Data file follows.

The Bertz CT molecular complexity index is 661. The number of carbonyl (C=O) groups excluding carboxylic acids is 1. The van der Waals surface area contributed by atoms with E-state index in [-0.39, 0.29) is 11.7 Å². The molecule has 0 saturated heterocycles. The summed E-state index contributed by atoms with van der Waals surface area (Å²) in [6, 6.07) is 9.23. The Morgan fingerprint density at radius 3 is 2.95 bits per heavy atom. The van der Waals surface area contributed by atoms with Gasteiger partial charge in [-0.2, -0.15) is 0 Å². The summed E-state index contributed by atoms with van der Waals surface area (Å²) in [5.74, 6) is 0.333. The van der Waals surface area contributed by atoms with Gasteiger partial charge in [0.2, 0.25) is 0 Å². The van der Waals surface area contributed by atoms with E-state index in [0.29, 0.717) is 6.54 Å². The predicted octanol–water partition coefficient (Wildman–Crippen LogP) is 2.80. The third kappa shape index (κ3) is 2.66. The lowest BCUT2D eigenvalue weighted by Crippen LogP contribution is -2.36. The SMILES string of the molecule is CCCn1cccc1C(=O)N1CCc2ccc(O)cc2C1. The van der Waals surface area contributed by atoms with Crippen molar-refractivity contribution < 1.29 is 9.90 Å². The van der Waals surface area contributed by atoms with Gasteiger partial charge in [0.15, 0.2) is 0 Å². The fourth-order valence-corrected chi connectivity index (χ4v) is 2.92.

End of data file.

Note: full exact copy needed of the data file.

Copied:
The Bertz CT molecular complexity index is 661. The number of carbonyl (C=O) groups excluding carboxylic acids is 1. The van der Waals surface area contributed by atoms with E-state index in [-0.39, 0.29) is 11.7 Å². The molecule has 0 saturated heterocycles. The summed E-state index contributed by atoms with van der Waals surface area (Å²) in [6, 6.07) is 9.23. The Morgan fingerprint density at radius 3 is 2.95 bits per heavy atom. The van der Waals surface area contributed by atoms with Gasteiger partial charge in [-0.2, -0.15) is 0 Å². The summed E-state index contributed by atoms with van der Waals surface area (Å²) in [5.74, 6) is 0.333. The van der Waals surface area contributed by atoms with Gasteiger partial charge in [0.2, 0.25) is 0 Å². The van der Waals surface area contributed by atoms with E-state index in [0.29, 0.717) is 6.54 Å². The predicted octanol–water partition coefficient (Wildman–Crippen LogP) is 2.80. The third kappa shape index (κ3) is 2.66. The lowest BCUT2D eigenvalue weighted by Crippen LogP contribution is -2.36. The SMILES string of the molecule is CCCn1cccc1C(=O)N1CCc2ccc(O)cc2C1. The van der Waals surface area contributed by atoms with Crippen molar-refractivity contribution < 1.29 is 9.90 Å². The van der Waals surface area contributed by atoms with Gasteiger partial charge in [0.15, 0.2) is 0 Å². The fourth-order valence-corrected chi connectivity index (χ4v) is 2.92.